As the major internet corporations face increasing pressure to decrease their so-called take rates, Google is decreasing the amount of revenue it keeps when consumers buy software from other suppliers on its cloud marketplace.
According to a source familiar with the situation who asked not to be identified in order to discuss internal regulations, the Google Cloud Platform is reducing its revenue share from 20% to 3%.
It’s the latest endeavor by the cloud firm to become more competitive since Thomas Kurian took over as CEO in 2019 following a career at Oracle. Google is attempting to entice independent software developers to sell their goods on Google’s cloud, which trails Amazon Web Services and Microsoft Azure in cloud infrastructure.
In an email to CNBC, a Google spokeswoman said, “Our goal is to give partners with the finest platform and most competitive incentives in the market.” “We can confirm that we’re working on a change to our Marketplace fee structure, and we’ll have more to say about it soon.”
Whether it’s for consumer apps or corporate products, big tech companies have been reducing the amount of money they keep on their platforms in recent months. Some of the pressure stems from competitiveness, but there are also growing regulatory and legal issues.
For the first $1 million in revenue, a developer gets each year, Google reduced the proportion it keeps from transactions made through its Play Store, where consumers buy apps, to 15% from 30% in July.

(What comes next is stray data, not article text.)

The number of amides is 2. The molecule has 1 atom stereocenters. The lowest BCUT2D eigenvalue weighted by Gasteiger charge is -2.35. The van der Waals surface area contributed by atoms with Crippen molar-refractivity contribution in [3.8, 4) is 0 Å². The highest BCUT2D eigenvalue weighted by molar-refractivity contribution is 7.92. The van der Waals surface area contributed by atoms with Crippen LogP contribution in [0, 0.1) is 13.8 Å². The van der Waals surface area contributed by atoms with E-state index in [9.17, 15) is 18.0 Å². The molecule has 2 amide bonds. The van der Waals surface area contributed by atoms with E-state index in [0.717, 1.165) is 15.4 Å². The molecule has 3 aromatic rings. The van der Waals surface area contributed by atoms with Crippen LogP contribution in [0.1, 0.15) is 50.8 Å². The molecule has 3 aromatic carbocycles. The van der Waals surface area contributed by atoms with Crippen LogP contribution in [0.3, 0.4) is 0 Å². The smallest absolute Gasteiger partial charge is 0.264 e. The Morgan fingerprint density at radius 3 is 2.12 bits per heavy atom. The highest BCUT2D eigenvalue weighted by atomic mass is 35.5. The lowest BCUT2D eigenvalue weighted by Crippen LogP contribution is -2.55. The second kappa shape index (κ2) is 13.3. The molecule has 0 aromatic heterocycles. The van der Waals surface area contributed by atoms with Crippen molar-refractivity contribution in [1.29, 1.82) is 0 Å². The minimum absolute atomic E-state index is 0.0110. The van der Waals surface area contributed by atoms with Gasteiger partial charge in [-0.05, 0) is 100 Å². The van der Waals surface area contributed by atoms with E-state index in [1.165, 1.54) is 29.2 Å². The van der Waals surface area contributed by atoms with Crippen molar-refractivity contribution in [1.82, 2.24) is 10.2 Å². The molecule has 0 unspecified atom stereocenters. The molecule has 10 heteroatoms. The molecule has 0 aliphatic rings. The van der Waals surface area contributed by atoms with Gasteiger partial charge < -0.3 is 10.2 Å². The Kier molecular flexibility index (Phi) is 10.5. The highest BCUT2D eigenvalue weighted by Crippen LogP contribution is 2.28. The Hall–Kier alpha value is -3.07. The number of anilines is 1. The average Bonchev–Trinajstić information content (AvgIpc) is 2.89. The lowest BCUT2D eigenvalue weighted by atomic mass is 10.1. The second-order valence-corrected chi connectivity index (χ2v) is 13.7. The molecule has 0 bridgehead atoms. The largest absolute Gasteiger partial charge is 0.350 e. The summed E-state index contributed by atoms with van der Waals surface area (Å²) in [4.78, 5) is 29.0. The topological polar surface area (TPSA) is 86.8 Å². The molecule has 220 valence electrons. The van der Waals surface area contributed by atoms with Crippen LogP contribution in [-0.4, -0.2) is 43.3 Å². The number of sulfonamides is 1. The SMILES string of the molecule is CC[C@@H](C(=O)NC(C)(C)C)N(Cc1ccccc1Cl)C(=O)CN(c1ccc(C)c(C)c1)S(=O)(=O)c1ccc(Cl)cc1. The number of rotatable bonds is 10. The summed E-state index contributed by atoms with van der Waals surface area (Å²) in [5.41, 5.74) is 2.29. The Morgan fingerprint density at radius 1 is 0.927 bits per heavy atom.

This year, Apple offered the same discount to app makers with yearly sales of less than $1 million. A California judge ruled last month that Apple can no longer prevent developers from providing links or other communications that steer users away from Apple in-app purchasing, as part of a lawsuit filed by Epic Games.
Meanwhile, Microsoft reduced the percentage of sales it keeps from game purchases made through its Windows app store from 30% to 12% in August.
Customers can find items from well-known software firms such as Confluent, Elastic, MongoDB, and Twilio in Google’s cloud marketplace. However, it is missing items from firms like Accenture, Equifax, FactSet, Freshworks, Hewlett Packard Enterprise, and Xilinx, who all have AWS marketplace listings.
According to a prediction made earlier this year by experts at UBS, AWS, the market leader, charges a listing fee of roughly 5%. According to them, the AWS marketplace earns between $1 billion and $2 billion in annual sales. Amazon did not respond to requests for comment.
Microsoft announced in July that it has reduced its rate from 20% to 3%.
In a statement, Charlotte Yarkoni, Microsoft’s chief operating officer for cloud and artificial intelligence, said, “Our fees are only meant to offset our operational costs of invoicing and charging customers, and managing the marketplace.” “We are not attempting to grab a cut of our partners’ profits. Unlike other cloud suppliers, our ecosystem provides a gateway for us to assist partners to market their products, not the other way around.”
For parent firm Alphabet, Google has struggled to turn its cloud platform into a profit generator. Google’s cloud division posted a $591 million operating loss on $4.6 billion in revenue in the second quarter. Advertising still accounts for around 82 percent of Alphabet’s revenue and nearly all of its profit.